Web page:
Invasive mussels wander closer to Wyoming’s borders

Jackson, WY – Quagga mussel veligers (microscopic juvenile quagga mussels) are on the move and have been detected in Deer Creek Reservoir in north-central Utah. Soon after, a single zebra mussel was found in South Dakota at a boat dock in Lewis & Clark Lake and a quagga mussel was found in Angostura Reservoir in southwestern South Dakota. They are wandering uncomfortably close to our Wyoming borders.

The zebra and quagga mussels are believed to have been transported by a recreational boat from the heavily infested waters of the Lower Colorado River system. Wyoming’s mostly pristine waters have very few aquatic invaders and professionals in the invasive species field are working hard to prevent their introduction through educational efforts and port of entry boat inspection stations administered by the Wyoming Game and Fish Department’s Drain, Clean, Dry program.

Why are these critters such a concern? By filtering plankton out of the water, invasive mussels deprive native species of a food source critical for survival. This competition at the bottom of the food chain, in turn negatively affects recreational fishing. Further, zebra and quagga mussels attach to hard surfaces, clogging water intake structures such as municipal water systems, hydroelectric power, irrigation systems and even your boats cooling system. The increase in maintenance costs for water treatment and power generation facilities can easily reach into millions of dollars. Lastly, shorelines are degraded for recreational and other purposes by these species due to a foul odor that is produced by their decay and the presence of sharp edges that can cut skin.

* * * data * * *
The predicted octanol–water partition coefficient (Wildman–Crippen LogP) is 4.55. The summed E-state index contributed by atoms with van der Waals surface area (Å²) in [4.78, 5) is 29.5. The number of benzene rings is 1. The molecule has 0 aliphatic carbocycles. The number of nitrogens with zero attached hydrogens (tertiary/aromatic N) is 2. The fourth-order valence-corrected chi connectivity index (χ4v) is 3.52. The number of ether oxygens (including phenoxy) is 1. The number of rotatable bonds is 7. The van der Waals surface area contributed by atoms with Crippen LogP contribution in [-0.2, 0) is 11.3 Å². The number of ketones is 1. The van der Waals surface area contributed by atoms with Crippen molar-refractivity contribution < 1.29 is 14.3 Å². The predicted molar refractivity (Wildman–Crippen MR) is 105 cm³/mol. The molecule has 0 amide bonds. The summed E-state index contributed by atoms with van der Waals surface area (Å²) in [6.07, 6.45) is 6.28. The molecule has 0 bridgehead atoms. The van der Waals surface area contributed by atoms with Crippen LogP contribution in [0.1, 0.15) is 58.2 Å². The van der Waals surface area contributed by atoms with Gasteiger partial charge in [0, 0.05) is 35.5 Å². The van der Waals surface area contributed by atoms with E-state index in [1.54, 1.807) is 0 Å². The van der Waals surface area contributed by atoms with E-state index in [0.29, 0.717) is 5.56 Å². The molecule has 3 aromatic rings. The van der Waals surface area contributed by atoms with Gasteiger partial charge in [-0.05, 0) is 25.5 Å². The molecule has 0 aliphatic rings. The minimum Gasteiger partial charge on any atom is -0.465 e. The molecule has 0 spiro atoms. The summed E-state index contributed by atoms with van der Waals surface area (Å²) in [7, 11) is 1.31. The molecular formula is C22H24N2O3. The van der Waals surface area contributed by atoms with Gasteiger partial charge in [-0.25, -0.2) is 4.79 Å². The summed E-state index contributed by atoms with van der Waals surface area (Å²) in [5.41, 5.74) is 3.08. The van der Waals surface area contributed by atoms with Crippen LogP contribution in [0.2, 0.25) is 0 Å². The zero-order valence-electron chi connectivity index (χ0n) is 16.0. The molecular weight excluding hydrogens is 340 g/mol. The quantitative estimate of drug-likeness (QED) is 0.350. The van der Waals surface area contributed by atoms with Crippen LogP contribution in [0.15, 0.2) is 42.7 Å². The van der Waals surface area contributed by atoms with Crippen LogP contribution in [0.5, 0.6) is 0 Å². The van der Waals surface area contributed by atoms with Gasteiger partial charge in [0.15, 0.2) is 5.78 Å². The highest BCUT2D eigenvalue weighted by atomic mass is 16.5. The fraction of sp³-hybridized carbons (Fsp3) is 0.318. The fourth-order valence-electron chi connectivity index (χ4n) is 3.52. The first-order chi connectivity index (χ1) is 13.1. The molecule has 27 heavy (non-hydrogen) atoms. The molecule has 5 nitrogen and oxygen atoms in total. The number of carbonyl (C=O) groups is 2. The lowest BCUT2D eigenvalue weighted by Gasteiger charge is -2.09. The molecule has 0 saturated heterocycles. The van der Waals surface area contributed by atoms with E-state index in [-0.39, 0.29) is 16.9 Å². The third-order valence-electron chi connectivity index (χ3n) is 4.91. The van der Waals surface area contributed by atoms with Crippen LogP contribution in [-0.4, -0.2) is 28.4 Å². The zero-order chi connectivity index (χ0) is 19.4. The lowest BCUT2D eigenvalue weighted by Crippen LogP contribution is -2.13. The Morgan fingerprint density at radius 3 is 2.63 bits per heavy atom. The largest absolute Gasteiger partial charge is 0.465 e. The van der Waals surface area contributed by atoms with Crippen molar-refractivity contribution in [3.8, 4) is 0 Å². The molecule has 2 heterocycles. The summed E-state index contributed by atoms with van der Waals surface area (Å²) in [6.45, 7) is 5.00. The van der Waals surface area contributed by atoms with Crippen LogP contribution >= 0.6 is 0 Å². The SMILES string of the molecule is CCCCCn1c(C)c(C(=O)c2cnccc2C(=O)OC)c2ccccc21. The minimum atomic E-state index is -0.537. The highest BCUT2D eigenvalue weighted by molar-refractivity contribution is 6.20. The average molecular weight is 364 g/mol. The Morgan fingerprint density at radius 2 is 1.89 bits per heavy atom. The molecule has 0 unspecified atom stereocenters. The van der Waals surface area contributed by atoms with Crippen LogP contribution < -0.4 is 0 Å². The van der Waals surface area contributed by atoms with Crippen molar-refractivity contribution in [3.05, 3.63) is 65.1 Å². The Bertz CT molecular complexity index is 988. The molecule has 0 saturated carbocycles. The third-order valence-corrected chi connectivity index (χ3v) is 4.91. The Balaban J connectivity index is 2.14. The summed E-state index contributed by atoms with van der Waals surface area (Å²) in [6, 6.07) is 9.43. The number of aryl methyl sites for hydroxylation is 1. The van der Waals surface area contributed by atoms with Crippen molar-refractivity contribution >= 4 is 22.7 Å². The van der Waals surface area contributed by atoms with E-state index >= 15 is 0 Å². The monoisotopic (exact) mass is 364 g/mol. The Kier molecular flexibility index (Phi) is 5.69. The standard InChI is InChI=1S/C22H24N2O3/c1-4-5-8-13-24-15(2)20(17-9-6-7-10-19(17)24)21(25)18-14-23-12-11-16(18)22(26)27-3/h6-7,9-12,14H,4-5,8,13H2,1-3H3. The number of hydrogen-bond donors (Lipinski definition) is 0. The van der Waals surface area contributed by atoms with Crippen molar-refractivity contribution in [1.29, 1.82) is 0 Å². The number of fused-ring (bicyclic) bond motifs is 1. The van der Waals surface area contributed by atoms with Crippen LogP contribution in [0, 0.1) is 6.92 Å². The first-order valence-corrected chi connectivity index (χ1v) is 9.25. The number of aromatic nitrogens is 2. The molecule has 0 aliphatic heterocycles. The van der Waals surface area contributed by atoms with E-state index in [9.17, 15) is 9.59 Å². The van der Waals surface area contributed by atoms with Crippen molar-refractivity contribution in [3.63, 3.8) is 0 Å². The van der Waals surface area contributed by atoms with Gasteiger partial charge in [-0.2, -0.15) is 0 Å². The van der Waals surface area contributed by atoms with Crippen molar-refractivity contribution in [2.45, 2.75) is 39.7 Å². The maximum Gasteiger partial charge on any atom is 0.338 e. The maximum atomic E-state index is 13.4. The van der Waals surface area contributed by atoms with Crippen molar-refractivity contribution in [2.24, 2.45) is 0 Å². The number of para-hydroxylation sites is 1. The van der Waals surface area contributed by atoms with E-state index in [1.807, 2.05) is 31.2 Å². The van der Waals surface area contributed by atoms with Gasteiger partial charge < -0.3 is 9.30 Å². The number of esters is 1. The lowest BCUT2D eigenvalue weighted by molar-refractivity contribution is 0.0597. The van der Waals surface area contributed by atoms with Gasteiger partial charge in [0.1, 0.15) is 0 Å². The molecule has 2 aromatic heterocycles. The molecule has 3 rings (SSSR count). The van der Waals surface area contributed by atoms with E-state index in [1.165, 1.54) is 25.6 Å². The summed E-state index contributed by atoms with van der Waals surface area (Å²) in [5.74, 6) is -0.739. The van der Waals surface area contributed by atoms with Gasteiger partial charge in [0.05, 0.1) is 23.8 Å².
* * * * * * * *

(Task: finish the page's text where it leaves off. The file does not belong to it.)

Quagga and zebra mussels are not the only invasive species that wander. Invasive species can be any introduced plant, pathogen, insect, or other critter that doesn’t belong to an ecosystem but once it arrives wreaks havoc by transforming ecosystem function. With Spring Break right around the corner many folks will be heading to warmer climates to play in the sun. There are three simple words to keep in mind as you venture into the great outdoors – Play, Clean, Go. “Protecting Wyoming from invasive species is Wyoming Weed & Pest Council 7575 S. Hwy 89 Jackson, Wyoming 83001 (307) 733-8419 something we can all do. The simple act of cleaning your gear, clothing, pets and shoes before and after visiting a location can help prevent the spread of invasives,” states Erika Edmiston, Wyoming Weed and Pest Council Education Committee Chair. “National Invasive Species Awareness Week (February 22-28) is the perfect time to highlight the importance of invasive species prevention approaches and remind the public that each and every one of us can help keep Wyoming wonderful.”

Taking to the water? You can still apply the Play, Clean, Go concept by remembering to Drain, Clean, Dry your boat and all types of recreational gear that comes into contact with the water to prevent mussels from hitching a ride back home with you. For more information visit wyoweed.org and Stop Invasive Species In Your Tracks!